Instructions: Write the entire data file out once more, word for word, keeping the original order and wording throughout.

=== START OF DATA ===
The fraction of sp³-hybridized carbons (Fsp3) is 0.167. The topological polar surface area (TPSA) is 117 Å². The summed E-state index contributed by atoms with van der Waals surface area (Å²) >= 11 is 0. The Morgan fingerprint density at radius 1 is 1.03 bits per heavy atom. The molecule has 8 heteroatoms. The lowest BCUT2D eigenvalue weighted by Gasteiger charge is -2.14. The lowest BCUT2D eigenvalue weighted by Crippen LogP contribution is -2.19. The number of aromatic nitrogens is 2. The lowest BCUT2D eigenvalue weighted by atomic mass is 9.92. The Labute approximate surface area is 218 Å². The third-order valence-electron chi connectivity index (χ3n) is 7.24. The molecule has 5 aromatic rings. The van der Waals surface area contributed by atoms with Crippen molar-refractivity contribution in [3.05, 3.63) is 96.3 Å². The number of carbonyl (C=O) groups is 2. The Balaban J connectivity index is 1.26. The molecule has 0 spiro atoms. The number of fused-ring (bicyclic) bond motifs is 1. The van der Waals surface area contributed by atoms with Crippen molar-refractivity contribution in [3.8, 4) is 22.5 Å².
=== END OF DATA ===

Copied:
The fraction of sp³-hybridized carbons (Fsp3) is 0.167. The topological polar surface area (TPSA) is 117 Å². The summed E-state index contributed by atoms with van der Waals surface area (Å²) >= 11 is 0. The Morgan fingerprint density at radius 1 is 1.03 bits per heavy atom. The molecule has 8 heteroatoms. The lowest BCUT2D eigenvalue weighted by Gasteiger charge is -2.14. The lowest BCUT2D eigenvalue weighted by Crippen LogP contribution is -2.19. The number of aromatic nitrogens is 2. The lowest BCUT2D eigenvalue weighted by atomic mass is 9.92. The Labute approximate surface area is 218 Å². The third-order valence-electron chi connectivity index (χ3n) is 7.24. The molecule has 5 aromatic rings. The van der Waals surface area contributed by atoms with Crippen molar-refractivity contribution in [3.05, 3.63) is 96.3 Å². The number of carbonyl (C=O) groups is 2. The Balaban J connectivity index is 1.26. The molecule has 0 spiro atoms. The number of fused-ring (bicyclic) bond motifs is 1. The van der Waals surface area contributed by atoms with Crippen molar-refractivity contribution in [3.8, 4) is 22.5 Å².